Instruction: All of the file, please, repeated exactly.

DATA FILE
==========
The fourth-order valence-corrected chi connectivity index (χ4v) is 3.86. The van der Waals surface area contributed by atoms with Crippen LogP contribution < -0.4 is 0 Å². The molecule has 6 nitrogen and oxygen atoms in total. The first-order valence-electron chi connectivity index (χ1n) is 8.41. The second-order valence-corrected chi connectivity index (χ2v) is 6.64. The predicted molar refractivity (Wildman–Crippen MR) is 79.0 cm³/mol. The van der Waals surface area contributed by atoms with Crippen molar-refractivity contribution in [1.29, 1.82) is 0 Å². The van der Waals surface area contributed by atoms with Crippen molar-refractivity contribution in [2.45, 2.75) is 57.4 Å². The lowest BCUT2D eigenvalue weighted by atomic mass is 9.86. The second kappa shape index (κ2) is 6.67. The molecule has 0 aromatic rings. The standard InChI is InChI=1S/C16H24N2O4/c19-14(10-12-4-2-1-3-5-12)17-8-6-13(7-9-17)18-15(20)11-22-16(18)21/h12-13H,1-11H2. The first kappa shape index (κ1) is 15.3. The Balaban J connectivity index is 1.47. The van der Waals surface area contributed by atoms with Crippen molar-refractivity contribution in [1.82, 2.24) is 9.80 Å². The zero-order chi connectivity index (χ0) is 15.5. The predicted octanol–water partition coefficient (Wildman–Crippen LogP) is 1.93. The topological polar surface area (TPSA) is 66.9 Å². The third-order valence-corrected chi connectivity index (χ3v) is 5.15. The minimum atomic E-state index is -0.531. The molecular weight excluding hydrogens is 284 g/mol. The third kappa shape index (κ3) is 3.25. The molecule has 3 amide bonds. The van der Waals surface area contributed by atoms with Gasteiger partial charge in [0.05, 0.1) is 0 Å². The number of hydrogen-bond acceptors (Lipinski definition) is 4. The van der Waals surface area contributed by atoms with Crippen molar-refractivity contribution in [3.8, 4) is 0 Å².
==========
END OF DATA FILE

The fourth-order valence-corrected chi connectivity index (χ4v) is 3.86. The van der Waals surface area contributed by atoms with Crippen LogP contribution < -0.4 is 0 Å². The molecule has 6 nitrogen and oxygen atoms in total. The first-order valence-electron chi connectivity index (χ1n) is 8.41. The second-order valence-corrected chi connectivity index (χ2v) is 6.64. The predicted molar refractivity (Wildman–Crippen MR) is 79.0 cm³/mol. The van der Waals surface area contributed by atoms with Crippen molar-refractivity contribution in [1.29, 1.82) is 0 Å². The van der Waals surface area contributed by atoms with Crippen molar-refractivity contribution in [2.45, 2.75) is 57.4 Å². The lowest BCUT2D eigenvalue weighted by atomic mass is 9.86. The second kappa shape index (κ2) is 6.67. The molecule has 0 aromatic rings. The standard InChI is InChI=1S/C16H24N2O4/c19-14(10-12-4-2-1-3-5-12)17-8-6-13(7-9-17)18-15(20)11-22-16(18)21/h12-13H,1-11H2. The first kappa shape index (κ1) is 15.3. The Balaban J connectivity index is 1.47. The van der Waals surface area contributed by atoms with Crippen molar-refractivity contribution in [1.82, 2.24) is 9.80 Å². The zero-order chi connectivity index (χ0) is 15.5. The predicted octanol–water partition coefficient (Wildman–Crippen LogP) is 1.93. The topological polar surface area (TPSA) is 66.9 Å². The third-order valence-corrected chi connectivity index (χ3v) is 5.15. The minimum atomic E-state index is -0.531. The molecular weight excluding hydrogens is 284 g/mol. The third kappa shape index (κ3) is 3.25. The molecule has 3 amide bonds. The van der Waals surface area contributed by atoms with Gasteiger partial charge in [0.05, 0.1) is 0 Å². The number of hydrogen-bond acceptors (Lipinski definition) is 4. The van der Waals surface area contributed by atoms with Crippen molar-refractivity contribution in [3.8, 4) is 0 Å².